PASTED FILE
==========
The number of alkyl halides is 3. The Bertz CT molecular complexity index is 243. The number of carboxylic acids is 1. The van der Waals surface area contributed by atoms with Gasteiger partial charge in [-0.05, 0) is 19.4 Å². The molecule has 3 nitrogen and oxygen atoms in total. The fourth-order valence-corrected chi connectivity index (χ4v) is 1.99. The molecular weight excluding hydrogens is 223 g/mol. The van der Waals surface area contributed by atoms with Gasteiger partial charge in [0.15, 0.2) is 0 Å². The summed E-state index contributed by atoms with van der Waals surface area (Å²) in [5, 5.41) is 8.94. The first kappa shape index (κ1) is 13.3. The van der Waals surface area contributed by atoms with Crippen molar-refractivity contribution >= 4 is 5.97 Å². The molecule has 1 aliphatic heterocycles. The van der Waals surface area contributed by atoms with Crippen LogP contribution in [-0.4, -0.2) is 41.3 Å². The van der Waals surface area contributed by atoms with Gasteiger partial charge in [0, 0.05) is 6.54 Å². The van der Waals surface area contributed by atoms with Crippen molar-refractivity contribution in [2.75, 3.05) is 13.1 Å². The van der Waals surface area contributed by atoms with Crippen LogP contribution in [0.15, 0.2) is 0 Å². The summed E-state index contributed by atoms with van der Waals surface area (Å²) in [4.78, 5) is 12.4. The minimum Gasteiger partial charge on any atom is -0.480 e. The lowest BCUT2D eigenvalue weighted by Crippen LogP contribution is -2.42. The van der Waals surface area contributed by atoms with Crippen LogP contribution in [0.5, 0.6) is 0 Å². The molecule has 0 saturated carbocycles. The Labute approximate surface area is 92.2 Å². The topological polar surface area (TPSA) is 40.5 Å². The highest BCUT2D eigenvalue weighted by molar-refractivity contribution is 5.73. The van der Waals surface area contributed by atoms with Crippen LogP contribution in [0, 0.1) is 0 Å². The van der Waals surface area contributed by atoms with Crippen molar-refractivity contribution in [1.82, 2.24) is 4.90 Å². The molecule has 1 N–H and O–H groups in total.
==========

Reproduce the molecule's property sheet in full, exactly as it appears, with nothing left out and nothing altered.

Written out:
The number of alkyl halides is 3. The Bertz CT molecular complexity index is 243. The number of carboxylic acids is 1. The van der Waals surface area contributed by atoms with Gasteiger partial charge in [-0.05, 0) is 19.4 Å². The molecule has 3 nitrogen and oxygen atoms in total. The fourth-order valence-corrected chi connectivity index (χ4v) is 1.99. The molecular weight excluding hydrogens is 223 g/mol. The van der Waals surface area contributed by atoms with Gasteiger partial charge in [0.15, 0.2) is 0 Å². The summed E-state index contributed by atoms with van der Waals surface area (Å²) in [5, 5.41) is 8.94. The first kappa shape index (κ1) is 13.3. The van der Waals surface area contributed by atoms with Crippen molar-refractivity contribution >= 4 is 5.97 Å². The molecule has 1 aliphatic heterocycles. The van der Waals surface area contributed by atoms with Crippen LogP contribution in [-0.4, -0.2) is 41.3 Å². The van der Waals surface area contributed by atoms with Gasteiger partial charge in [0, 0.05) is 6.54 Å². The van der Waals surface area contributed by atoms with Crippen molar-refractivity contribution in [2.75, 3.05) is 13.1 Å². The van der Waals surface area contributed by atoms with Crippen LogP contribution in [0.15, 0.2) is 0 Å². The summed E-state index contributed by atoms with van der Waals surface area (Å²) in [4.78, 5) is 12.4. The minimum Gasteiger partial charge on any atom is -0.480 e. The lowest BCUT2D eigenvalue weighted by Crippen LogP contribution is -2.42. The van der Waals surface area contributed by atoms with Crippen LogP contribution in [0.5, 0.6) is 0 Å². The molecule has 0 saturated carbocycles. The Labute approximate surface area is 92.2 Å². The topological polar surface area (TPSA) is 40.5 Å². The highest BCUT2D eigenvalue weighted by molar-refractivity contribution is 5.73. The van der Waals surface area contributed by atoms with Crippen LogP contribution in [0, 0.1) is 0 Å². The van der Waals surface area contributed by atoms with Crippen molar-refractivity contribution in [1.82, 2.24) is 4.90 Å². The molecule has 1 N–H and O–H groups in total.